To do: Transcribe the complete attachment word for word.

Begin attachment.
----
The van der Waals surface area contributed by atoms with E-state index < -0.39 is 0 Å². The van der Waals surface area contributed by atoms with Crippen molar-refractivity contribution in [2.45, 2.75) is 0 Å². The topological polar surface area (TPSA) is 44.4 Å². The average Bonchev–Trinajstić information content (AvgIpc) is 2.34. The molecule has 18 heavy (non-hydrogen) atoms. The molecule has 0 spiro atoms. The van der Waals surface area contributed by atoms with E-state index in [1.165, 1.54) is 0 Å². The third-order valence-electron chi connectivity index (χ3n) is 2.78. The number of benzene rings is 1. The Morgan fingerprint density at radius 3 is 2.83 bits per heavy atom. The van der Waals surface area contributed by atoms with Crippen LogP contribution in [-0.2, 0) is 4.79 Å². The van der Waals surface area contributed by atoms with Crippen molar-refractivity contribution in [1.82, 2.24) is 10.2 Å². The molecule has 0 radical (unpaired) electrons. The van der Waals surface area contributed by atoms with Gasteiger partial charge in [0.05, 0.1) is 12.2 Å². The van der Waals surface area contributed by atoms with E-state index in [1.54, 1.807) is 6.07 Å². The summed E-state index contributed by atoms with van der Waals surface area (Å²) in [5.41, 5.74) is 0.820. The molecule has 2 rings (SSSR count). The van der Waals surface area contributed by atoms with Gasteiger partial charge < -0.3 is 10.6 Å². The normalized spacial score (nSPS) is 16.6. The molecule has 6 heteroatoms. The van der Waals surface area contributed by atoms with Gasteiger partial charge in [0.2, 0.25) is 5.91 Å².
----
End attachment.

The van der Waals surface area contributed by atoms with E-state index < -0.39 is 0 Å². The van der Waals surface area contributed by atoms with Crippen molar-refractivity contribution in [2.45, 2.75) is 0 Å². The topological polar surface area (TPSA) is 44.4 Å². The average Bonchev–Trinajstić information content (AvgIpc) is 2.34. The molecule has 18 heavy (non-hydrogen) atoms. The molecule has 0 spiro atoms. The van der Waals surface area contributed by atoms with E-state index in [1.165, 1.54) is 0 Å². The third-order valence-electron chi connectivity index (χ3n) is 2.78. The number of benzene rings is 1. The Morgan fingerprint density at radius 3 is 2.83 bits per heavy atom. The van der Waals surface area contributed by atoms with Crippen LogP contribution in [-0.2, 0) is 4.79 Å². The van der Waals surface area contributed by atoms with Crippen molar-refractivity contribution in [1.82, 2.24) is 10.2 Å². The molecule has 0 radical (unpaired) electrons. The van der Waals surface area contributed by atoms with Gasteiger partial charge in [0.05, 0.1) is 12.2 Å². The van der Waals surface area contributed by atoms with E-state index in [1.54, 1.807) is 6.07 Å². The summed E-state index contributed by atoms with van der Waals surface area (Å²) in [5.41, 5.74) is 0.820. The molecule has 2 rings (SSSR count). The van der Waals surface area contributed by atoms with Gasteiger partial charge < -0.3 is 10.6 Å². The normalized spacial score (nSPS) is 16.6. The molecule has 6 heteroatoms. The van der Waals surface area contributed by atoms with Gasteiger partial charge in [0.2, 0.25) is 5.91 Å².